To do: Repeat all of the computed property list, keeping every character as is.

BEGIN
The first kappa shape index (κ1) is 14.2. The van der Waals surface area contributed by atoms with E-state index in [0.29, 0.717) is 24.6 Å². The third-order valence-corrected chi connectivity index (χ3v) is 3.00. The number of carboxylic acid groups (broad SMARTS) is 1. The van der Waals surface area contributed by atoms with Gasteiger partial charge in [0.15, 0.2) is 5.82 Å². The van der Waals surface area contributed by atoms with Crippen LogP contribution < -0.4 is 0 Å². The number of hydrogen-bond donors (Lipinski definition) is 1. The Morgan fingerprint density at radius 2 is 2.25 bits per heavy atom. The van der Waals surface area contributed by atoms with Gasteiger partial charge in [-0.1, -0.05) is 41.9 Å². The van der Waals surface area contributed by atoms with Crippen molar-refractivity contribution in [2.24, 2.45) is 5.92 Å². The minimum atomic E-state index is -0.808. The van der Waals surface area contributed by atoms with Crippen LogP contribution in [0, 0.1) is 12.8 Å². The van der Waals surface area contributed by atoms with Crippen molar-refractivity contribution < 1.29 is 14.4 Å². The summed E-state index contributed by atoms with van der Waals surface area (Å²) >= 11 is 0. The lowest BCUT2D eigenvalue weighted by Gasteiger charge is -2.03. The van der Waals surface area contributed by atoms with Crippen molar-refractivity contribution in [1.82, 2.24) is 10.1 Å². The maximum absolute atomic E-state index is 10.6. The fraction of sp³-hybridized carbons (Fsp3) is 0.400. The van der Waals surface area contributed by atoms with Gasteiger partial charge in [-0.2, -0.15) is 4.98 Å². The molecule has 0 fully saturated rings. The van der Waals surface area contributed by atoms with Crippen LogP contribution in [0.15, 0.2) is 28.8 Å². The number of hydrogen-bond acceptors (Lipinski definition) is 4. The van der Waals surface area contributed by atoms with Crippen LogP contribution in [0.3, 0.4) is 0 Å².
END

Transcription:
The first kappa shape index (κ1) is 14.2. The van der Waals surface area contributed by atoms with E-state index in [0.29, 0.717) is 24.6 Å². The third-order valence-corrected chi connectivity index (χ3v) is 3.00. The number of carboxylic acid groups (broad SMARTS) is 1. The van der Waals surface area contributed by atoms with Gasteiger partial charge in [0.15, 0.2) is 5.82 Å². The van der Waals surface area contributed by atoms with Crippen LogP contribution < -0.4 is 0 Å². The number of hydrogen-bond donors (Lipinski definition) is 1. The Morgan fingerprint density at radius 2 is 2.25 bits per heavy atom. The van der Waals surface area contributed by atoms with Gasteiger partial charge in [-0.1, -0.05) is 41.9 Å². The van der Waals surface area contributed by atoms with Crippen molar-refractivity contribution in [2.24, 2.45) is 5.92 Å². The minimum atomic E-state index is -0.808. The van der Waals surface area contributed by atoms with Crippen LogP contribution in [0, 0.1) is 12.8 Å². The van der Waals surface area contributed by atoms with Crippen molar-refractivity contribution < 1.29 is 14.4 Å². The summed E-state index contributed by atoms with van der Waals surface area (Å²) >= 11 is 0. The lowest BCUT2D eigenvalue weighted by Gasteiger charge is -2.03. The van der Waals surface area contributed by atoms with Crippen molar-refractivity contribution in [1.82, 2.24) is 10.1 Å². The maximum absolute atomic E-state index is 10.6. The fraction of sp³-hybridized carbons (Fsp3) is 0.400. The van der Waals surface area contributed by atoms with Gasteiger partial charge in [-0.2, -0.15) is 4.98 Å². The molecule has 0 fully saturated rings. The van der Waals surface area contributed by atoms with Crippen LogP contribution in [0.15, 0.2) is 28.8 Å². The number of hydrogen-bond acceptors (Lipinski definition) is 4. The van der Waals surface area contributed by atoms with Crippen LogP contribution in [0.3, 0.4) is 0 Å².